Remains of hundreds of Canadian indigenous children found in old school grounds

·2 min read
The remains of 215 children have been found buried on the site of a former residential school in Kamloops, British Columbia - Canadian Press/Shutterstock
The remains of 215 children have been found buried on the site of a former residential school in Kamloops, British Columbia - Canadian Press/Shutterstock

Remains of 215 indigenous children who were forcibly removed from their families have been found at a mass grave by a former school in Canada.

The mass grave was found on the site of a former residential school established by the Roman Catholic church in 1890, which was closed in 1969.

It formed part of a network of establishments across Canada that were set up to forcibly assimilate native children.

According to one estimate, more than 150,000 children were sent to the schools where they were banned from speaking their own languages or following their cultural traditions.

Thousands of children went missing from the institutions, some of whom died and some ran away. Abuse was rife at the schools, but families were threatened with jail if they did not surrender their children to them.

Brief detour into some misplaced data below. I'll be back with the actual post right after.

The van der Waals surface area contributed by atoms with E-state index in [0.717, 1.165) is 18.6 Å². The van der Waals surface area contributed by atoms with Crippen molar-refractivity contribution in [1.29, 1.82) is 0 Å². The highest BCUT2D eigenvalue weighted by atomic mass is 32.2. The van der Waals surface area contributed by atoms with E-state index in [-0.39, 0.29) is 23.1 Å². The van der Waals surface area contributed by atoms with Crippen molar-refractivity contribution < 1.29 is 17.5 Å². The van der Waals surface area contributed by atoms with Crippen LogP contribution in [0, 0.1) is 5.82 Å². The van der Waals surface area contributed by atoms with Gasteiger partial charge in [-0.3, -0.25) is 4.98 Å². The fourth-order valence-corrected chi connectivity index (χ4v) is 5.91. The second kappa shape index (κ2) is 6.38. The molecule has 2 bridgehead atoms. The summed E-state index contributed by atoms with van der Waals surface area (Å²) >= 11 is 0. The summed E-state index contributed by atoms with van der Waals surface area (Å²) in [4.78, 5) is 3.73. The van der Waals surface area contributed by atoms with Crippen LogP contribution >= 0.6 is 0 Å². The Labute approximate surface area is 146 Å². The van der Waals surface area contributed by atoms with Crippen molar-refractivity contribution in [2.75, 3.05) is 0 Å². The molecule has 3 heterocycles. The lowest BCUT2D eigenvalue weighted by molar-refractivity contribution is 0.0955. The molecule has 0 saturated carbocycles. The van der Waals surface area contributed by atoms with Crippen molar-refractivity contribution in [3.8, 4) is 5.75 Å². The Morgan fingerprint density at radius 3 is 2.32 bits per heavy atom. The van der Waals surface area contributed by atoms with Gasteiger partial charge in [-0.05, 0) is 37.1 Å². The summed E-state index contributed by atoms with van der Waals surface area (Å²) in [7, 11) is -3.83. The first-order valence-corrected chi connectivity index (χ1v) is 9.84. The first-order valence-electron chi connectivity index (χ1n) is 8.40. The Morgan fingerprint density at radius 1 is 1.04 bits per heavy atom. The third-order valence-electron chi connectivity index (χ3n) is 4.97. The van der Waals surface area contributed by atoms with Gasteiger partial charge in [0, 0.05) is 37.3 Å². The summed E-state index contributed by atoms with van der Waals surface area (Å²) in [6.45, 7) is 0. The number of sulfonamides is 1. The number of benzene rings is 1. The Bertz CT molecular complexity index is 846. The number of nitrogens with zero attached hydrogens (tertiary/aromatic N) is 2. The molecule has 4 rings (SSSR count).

The treatment of the children remains a scar on Canadian history. In 2015 it was described as a "culture of genocide" by the country's Truth and Reconciliation Commission.

The grim discovery was made by a team using ground-penetrating radar at Kamloops, about 220 miles northeast of Vancouver.

The former Kamloops Indian Residential School  -  Canadian Press/Shutterstock
The former Kamloops Indian Residential School - Canadian Press/Shutterstock

How and when the children died is still unknown.

They were members of the Tk’emlups te Secwépemc Nation, one of the indigenous groups in British Columbia.

Documents submitted to the commission laid bare the harsh conditions which prevailed at the school.

As far back as 1935 an official report, following a measles outbreak, noted that 285 children were accommodated in only five dormitories, making it impossible to isolate children and prevent the disease from spreading.

Rosanne Casimir, chief of the Tk’emlúps te Secwépemc said she was working with museums to try to find records of the children's deaths.

“We had a knowing in our community that we were able to verify. To our knowledge, these missing children are undocumented deaths,” she added.

"Some were as young as three years old. We sought out a way to confirm that knowing out of deepest respect and love for those lost children and their families, understanding that Tk'emlúps te Secwépemc is the final resting place of these children."

"This is the beginning but, given the nature of this news, we felt it important to share immediately. At this time, we have more questions than answers. We look forward to providing updates as they become available."

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